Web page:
Mad about Sakura

Spring is finally here. We are right in the middle of the cherry blossom season in Japan. Every March or April, thousands flock to sakura hotspots to catch a glimpse of possibly the most sensational blooms in a year. The Japanese gather in groups for cherry blossom viewings (known as Hanami). People take off from school, neighbours, friends, even corporates organise their own viewings.  However, the craze is not just skin deep, there is more beneath just the beauty of blooms. StraitsJourneys helps you understand the significance of Sakura to the Japanese and why it drives them crazy.

Symbol of new life

Cherry blossoms are connected to Japanese folk religions, a symbol of reproduction and new life. From as early as 710 -794, cherry trees were transplanted from the mountains to inhabited areas. The trees were deemed sacred, as people believed that they carry the souls of the mountain gods.  It was believed that the sakura petals formed the pathway for the mountain deity to visit and bless the rice fields, a critical crop for Japan.

Samurais identified with Sakura

Cherry blossoms exemplify the noble character of the “Japanese soul” — men who do not fear death. According to Constantine Vaporis, a history profession of University of Maryland, ritual suicide, a key part of the samurai’s Bushido code, the samurai “identified with the cherry blossom particularly because it fell at the moment of its greatest beauty, an ideal death.”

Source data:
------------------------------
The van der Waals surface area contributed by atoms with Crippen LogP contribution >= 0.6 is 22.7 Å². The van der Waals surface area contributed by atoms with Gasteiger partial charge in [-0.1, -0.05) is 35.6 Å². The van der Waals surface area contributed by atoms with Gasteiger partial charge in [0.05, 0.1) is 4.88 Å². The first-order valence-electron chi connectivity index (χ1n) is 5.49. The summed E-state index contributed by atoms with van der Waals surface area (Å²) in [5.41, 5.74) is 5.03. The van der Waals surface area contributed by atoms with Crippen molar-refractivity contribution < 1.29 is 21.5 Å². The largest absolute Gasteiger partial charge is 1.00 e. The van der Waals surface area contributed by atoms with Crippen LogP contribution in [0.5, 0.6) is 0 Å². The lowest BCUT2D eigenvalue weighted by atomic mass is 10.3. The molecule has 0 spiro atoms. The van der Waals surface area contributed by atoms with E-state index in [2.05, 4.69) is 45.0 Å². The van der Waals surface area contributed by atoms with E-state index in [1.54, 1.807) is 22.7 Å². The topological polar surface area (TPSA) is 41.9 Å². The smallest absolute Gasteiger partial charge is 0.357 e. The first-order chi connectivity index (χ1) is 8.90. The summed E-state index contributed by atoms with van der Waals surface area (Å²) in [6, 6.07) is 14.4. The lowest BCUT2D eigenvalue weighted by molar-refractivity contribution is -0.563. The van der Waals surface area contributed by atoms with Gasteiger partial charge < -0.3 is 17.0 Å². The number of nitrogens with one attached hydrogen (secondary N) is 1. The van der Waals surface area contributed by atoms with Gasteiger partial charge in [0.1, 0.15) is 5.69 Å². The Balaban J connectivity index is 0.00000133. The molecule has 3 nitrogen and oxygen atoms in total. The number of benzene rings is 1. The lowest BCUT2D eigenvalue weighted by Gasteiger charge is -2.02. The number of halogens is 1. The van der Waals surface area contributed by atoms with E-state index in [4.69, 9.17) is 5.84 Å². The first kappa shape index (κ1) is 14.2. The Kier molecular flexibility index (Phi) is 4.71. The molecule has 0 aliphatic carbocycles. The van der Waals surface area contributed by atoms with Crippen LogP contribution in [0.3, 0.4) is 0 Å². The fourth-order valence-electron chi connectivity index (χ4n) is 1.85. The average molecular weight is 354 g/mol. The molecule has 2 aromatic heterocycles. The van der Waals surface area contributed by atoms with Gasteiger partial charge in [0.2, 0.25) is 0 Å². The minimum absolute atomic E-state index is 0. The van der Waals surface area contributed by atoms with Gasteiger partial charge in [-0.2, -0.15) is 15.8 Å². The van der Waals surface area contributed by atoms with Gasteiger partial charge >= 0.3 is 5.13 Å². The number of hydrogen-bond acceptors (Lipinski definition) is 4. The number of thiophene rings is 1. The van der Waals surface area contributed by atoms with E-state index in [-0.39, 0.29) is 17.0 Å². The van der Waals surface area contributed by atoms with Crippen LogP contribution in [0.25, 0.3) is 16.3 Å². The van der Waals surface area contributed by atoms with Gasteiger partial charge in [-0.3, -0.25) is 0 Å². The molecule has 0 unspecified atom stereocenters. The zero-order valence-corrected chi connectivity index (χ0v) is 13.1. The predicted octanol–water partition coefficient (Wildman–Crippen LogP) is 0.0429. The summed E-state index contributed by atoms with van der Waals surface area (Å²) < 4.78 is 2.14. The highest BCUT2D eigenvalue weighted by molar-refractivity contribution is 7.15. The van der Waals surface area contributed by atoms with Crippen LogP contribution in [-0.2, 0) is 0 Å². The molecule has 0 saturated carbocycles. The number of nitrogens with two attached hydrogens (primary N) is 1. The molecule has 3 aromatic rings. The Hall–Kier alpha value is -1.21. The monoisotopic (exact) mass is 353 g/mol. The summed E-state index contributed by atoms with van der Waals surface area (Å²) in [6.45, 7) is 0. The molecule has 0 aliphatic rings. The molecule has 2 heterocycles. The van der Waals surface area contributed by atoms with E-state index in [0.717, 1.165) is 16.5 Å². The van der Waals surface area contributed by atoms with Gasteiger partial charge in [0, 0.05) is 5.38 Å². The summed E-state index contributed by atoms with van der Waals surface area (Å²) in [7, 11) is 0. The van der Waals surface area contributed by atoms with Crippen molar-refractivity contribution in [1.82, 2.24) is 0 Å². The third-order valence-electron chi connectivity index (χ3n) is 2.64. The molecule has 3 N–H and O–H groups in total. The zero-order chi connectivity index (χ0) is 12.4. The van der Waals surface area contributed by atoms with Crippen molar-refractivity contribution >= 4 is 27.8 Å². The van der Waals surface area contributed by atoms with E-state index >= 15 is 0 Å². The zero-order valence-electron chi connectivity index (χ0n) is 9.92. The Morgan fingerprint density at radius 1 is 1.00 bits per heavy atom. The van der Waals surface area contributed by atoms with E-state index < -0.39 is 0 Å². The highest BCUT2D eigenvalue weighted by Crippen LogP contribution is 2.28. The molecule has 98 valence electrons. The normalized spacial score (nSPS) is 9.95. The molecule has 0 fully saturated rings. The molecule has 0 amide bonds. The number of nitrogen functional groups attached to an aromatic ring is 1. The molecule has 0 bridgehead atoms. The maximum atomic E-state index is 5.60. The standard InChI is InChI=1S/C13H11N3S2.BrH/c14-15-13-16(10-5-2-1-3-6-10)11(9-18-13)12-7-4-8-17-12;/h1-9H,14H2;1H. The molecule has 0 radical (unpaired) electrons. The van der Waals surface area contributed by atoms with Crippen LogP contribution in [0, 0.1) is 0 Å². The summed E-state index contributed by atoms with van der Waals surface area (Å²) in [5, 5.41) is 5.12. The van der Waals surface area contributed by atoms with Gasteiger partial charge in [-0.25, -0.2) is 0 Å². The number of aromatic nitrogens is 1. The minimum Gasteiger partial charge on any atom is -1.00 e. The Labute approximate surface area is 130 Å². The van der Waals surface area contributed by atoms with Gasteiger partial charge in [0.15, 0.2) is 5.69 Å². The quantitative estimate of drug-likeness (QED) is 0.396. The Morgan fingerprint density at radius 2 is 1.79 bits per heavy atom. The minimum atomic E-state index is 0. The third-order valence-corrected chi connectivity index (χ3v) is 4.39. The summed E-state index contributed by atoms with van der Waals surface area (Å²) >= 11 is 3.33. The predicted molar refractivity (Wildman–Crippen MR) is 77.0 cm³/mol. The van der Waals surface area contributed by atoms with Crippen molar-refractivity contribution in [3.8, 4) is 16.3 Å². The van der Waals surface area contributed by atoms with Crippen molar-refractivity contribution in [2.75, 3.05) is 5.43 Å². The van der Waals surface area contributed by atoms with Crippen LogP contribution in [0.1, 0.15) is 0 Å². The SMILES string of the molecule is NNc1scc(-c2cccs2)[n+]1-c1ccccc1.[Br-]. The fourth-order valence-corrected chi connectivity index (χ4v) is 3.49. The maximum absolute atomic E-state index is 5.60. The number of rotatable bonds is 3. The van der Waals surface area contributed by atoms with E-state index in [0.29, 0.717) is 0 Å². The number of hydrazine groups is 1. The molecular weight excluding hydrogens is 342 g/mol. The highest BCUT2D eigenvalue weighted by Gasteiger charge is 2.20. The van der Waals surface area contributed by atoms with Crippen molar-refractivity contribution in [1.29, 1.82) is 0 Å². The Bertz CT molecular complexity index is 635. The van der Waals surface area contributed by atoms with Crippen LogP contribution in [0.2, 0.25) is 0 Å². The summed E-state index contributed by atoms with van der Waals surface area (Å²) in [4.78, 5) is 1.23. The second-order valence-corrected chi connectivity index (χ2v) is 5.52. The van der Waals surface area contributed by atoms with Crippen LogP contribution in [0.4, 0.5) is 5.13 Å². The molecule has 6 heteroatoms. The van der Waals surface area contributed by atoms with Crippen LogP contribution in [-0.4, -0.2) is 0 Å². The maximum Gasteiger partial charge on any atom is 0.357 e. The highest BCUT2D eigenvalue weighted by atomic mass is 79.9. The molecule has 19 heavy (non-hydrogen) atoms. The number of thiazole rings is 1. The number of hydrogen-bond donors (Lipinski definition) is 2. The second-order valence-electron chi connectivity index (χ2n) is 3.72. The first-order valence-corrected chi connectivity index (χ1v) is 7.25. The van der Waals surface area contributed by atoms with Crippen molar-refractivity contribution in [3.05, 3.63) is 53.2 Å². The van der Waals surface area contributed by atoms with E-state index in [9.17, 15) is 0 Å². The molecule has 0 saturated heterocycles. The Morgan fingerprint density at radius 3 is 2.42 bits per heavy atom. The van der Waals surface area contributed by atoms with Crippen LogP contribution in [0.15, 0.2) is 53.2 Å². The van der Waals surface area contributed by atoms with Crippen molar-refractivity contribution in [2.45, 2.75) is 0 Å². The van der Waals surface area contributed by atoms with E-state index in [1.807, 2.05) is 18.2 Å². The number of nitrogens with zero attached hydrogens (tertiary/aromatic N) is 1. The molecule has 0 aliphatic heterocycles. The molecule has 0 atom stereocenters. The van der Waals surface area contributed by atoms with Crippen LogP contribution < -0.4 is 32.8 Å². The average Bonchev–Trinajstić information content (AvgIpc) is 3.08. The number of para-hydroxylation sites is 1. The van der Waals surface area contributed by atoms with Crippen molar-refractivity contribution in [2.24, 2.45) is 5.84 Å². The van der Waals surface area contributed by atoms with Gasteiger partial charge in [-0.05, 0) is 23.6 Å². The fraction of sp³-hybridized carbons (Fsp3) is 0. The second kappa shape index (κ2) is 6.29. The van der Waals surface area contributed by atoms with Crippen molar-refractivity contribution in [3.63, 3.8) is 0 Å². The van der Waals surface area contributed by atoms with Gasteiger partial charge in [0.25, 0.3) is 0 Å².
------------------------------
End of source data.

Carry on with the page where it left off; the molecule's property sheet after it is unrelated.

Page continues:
Military equipment were decorated with emblems of the cherry blossom, especially sword guards.

Commemorate Japanese soldiers who sacrificed for their nation

Cherry blossoms are planted at the Yasukuni Shrine, a memorial specifically devoted to fallen soldiers since the Meiji period that the emperor visits occasionally. The cherry blossoms were supposed to console the souls of the soldiers.

Symbol of hope after the tsunami of March 11

In the 2012 Oscar-nominated short documentary “The Tsunami and the Cherry Blossom,” a Japanese man reflects on the strength of the cherry trees to live on past the devastation. “This was all killed by the tsunami,” he told film director Lucy Walker. “But now, a month later, there are new shoots. The plants are hanging in there, so us humans had better do it, too.”

For many Japanese, the cherry trees were a consoling reminder of renewal and hope, in face of so much death and destruction caused by the earthquake and tsunami.

Seize the day

The short blooming period (around one week) is often compared to the transient nature of life. It reminds us that every beginning has an end and that life is beautiful yet very short.

Bring on the festivities

Who doesn’t celebrate in light of beauty after a long, dull winter? Locals bring on the food, songs and dance in this joyous celebration. Retailers are also a happy lot. Think sakura ice cream, sakura tea, confectionery, sakura everything! If you are a new employee in a corporate setting, score some brownie points by scouting for ideal viewing spots or better yet, stake out and reserve the spots for the team picnic.

If picnics in the daytime is not your thing, try the night view, also known as “yozakura”. Lanterns dot the trees to light the night, so it is quite spectacular!

So even if you are not normally crazy about flowers, we hope you take time to smell the sakura, to take in the breath of renewal, hope and joy.

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